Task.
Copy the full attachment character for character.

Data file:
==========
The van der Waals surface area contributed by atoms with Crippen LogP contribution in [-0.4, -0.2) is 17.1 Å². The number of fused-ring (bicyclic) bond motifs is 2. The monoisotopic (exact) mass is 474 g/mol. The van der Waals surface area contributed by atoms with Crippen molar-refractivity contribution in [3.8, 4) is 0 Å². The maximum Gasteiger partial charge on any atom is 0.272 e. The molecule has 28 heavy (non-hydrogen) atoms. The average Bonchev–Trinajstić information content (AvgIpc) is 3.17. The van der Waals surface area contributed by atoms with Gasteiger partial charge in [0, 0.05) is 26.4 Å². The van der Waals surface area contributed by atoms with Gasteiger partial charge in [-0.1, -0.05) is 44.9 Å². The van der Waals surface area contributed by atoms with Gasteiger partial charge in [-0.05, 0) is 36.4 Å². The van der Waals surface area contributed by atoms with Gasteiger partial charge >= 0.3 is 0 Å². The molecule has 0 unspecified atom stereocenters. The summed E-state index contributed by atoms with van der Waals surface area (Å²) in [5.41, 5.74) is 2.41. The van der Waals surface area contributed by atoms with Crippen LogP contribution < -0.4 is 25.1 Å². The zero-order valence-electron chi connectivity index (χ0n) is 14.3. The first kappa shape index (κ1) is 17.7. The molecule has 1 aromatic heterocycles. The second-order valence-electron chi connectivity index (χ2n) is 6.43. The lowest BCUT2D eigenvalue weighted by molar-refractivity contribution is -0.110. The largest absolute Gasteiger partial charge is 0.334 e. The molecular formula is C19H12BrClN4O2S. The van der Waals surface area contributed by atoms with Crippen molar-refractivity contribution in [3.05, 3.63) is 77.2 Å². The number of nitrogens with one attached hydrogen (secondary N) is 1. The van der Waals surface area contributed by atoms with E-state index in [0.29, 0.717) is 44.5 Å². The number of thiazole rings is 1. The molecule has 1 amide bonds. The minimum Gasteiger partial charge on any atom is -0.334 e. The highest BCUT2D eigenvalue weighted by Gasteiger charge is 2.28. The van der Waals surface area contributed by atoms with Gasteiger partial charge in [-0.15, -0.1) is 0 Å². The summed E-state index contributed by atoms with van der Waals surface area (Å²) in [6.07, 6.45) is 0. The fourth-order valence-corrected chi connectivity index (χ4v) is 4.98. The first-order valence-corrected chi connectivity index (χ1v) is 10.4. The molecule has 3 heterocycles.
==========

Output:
The van der Waals surface area contributed by atoms with Crippen LogP contribution in [-0.4, -0.2) is 17.1 Å². The number of fused-ring (bicyclic) bond motifs is 2. The monoisotopic (exact) mass is 474 g/mol. The van der Waals surface area contributed by atoms with Crippen molar-refractivity contribution in [3.8, 4) is 0 Å². The maximum Gasteiger partial charge on any atom is 0.272 e. The molecule has 28 heavy (non-hydrogen) atoms. The average Bonchev–Trinajstić information content (AvgIpc) is 3.17. The van der Waals surface area contributed by atoms with Gasteiger partial charge in [0, 0.05) is 26.4 Å². The van der Waals surface area contributed by atoms with Gasteiger partial charge in [-0.1, -0.05) is 44.9 Å². The van der Waals surface area contributed by atoms with Gasteiger partial charge in [-0.05, 0) is 36.4 Å². The van der Waals surface area contributed by atoms with Gasteiger partial charge >= 0.3 is 0 Å². The molecule has 0 unspecified atom stereocenters. The summed E-state index contributed by atoms with van der Waals surface area (Å²) in [5.41, 5.74) is 2.41. The van der Waals surface area contributed by atoms with Crippen LogP contribution < -0.4 is 25.1 Å². The zero-order valence-electron chi connectivity index (χ0n) is 14.3. The first kappa shape index (κ1) is 17.7. The molecule has 1 aromatic heterocycles. The second-order valence-electron chi connectivity index (χ2n) is 6.43. The lowest BCUT2D eigenvalue weighted by molar-refractivity contribution is -0.110. The largest absolute Gasteiger partial charge is 0.334 e. The molecular formula is C19H12BrClN4O2S. The van der Waals surface area contributed by atoms with Crippen molar-refractivity contribution in [3.05, 3.63) is 77.2 Å². The number of nitrogens with one attached hydrogen (secondary N) is 1. The van der Waals surface area contributed by atoms with E-state index in [0.29, 0.717) is 44.5 Å². The number of thiazole rings is 1. The molecule has 1 amide bonds. The minimum Gasteiger partial charge on any atom is -0.334 e. The highest BCUT2D eigenvalue weighted by Gasteiger charge is 2.28. The van der Waals surface area contributed by atoms with Gasteiger partial charge in [-0.15, -0.1) is 0 Å². The summed E-state index contributed by atoms with van der Waals surface area (Å²) in [6.07, 6.45) is 0. The fourth-order valence-corrected chi connectivity index (χ4v) is 4.98. The first-order valence-corrected chi connectivity index (χ1v) is 10.4. The molecule has 3 heterocycles.